How to Fix Copyright

by William Patry

William Patry, Senior Copyright Counsel at Google and author of the exhaustive seven-volume Patry on Copyright, is a prominent thinker and scholar in that community. With How to Fix Copyright, he provides facts on the state of copyright today and argues for a course correction towards more evidence-based policies.


The Information: A History, a Theory, a Flood

by James Gleick

James Gleick, a science journalist who's previously covered chaos theory, goes long in "The Information" on the  history and theory of that field. Beginning with African tribal drums and running through  computer science to the present-day Internet, Gleick points to a common thread of information as a fundamental element of the world we live in.


Kingpin: How One Hacker Took Over the Billion-Dollar Cybercrime Underground

by Kevin Poulsen

Official book description: Former hacker Kevin Poulsen has, over the past decade, built a reputation as one of the top investigative reporters on the cybercrime beat. In Kingpin, he pours his unmatched access and expertise into book form for the first time, delivering a gripping cat-and-mouse narrative—and an unprecedented view into the twenty-first century’s signature form of organized crime.


The Master Switch

by Tim Wu

The title of Tim Wu's The Master Switch comes from a quote attributed to a 1950s CBS executive, referring to the near-monopolies that appear at one stage in the cycle that all new communications technologies seem to go through. Wu outlines the history of some of these important modern technologies, and explores the question: is the same fate inevitable for the Internet?


The Net Delusion

by Evgeny Morozov

Though 2011 has in many ways been a year of triumphs for activists using digital tools, it has also been a year of increased repression, from crackdowns in China to shutdowns in Egypt and elsewhere. Morozov's book details the various ways in which authoritarian regimes control the Internet; though often posited as pessimistic, The Net Delusion contains lessons for all would-be digital activists.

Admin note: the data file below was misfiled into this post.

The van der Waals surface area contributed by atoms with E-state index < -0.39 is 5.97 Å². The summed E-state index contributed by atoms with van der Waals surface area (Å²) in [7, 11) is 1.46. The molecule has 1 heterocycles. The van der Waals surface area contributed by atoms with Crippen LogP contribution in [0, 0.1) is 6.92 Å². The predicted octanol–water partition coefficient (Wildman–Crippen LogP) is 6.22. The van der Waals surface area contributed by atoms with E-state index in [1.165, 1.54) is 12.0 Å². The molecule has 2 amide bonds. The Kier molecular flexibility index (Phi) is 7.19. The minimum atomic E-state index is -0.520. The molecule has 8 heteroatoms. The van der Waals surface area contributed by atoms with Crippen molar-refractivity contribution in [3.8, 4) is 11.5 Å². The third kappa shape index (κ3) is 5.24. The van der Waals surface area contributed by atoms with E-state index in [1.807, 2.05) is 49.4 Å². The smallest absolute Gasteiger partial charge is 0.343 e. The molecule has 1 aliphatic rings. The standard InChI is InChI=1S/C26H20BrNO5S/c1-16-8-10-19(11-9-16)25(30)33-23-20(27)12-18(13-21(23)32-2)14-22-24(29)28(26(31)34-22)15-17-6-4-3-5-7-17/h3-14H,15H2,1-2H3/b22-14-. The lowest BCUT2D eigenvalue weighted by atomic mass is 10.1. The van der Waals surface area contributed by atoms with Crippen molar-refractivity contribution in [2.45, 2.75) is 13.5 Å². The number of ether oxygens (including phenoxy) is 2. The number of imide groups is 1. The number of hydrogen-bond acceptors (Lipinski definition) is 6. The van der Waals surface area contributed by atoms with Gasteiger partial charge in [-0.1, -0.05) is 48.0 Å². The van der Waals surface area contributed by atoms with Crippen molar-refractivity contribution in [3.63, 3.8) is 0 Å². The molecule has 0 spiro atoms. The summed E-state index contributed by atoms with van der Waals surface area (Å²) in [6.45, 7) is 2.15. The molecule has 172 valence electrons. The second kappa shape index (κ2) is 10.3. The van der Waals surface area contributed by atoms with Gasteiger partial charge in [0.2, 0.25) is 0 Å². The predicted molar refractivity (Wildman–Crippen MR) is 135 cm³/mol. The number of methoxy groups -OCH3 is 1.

Palestine Online

By Miriyam Aouragh

Aouragh's book takes a look at the history of the Internet in the Palestinian territories and diaspora, showcasing examples of early online activism and highlighting the issues faced by Palestinians, from Israeli control of the Internet to communicating across borders. Palestine Online is the first book of its kind, and in light of the digital activism that pushed the Arab Spring forward, is a must-read for anyone hoping to understand the intricate usage of online networks in the Middle East.


Republic, Lost: How Money Corrupts Congress--and a Plan to Stop It

by Lawrence Lessig

Lawrence Lessig is best known for his work on copyright reform, but in the past few years he has embarked on the new challenge of "hacking at the root" of the problem with policy: money and its corrupting effects on government. Republic, Lost represents his first book on the new topic, and it presents both compelling descriptions of the deeper problem and some creative — if sometimes far-fetched — solutions.


Top Secret America

by Dana Priest

Official book description: The top-secret world that the government created in response to the 9/11 terrorist attacks has become so enormous, so unwieldy, and so secretive that no one knows how much money it costs, how many people it employs or exactly how many agencies duplicate work being done elsewhere. The result is that the system put in place to keep the United States safe may be putting us in greater danger. In TOP SECRET AMERICA, award-winning reporters Dana Priest and William Arkin uncover the enormous size, shape, mission, and consequences of this invisible universe of over 1,300 government facilities in every state in America; nearly 2,000 outside companies used as contractors; and more than 850,000 people granted "Top Secret" security clearance.


Wikileaks and the age of transparency

by Micah Sifry

Rather than focus on the controversies and internal strife surrounding Wikileaks, Sifry's book takes a broader focus, taking a cautious look at the age of transparency and positing that, if we have reached a point of no return, then we must consider the benefits of open governance and how to achieve them.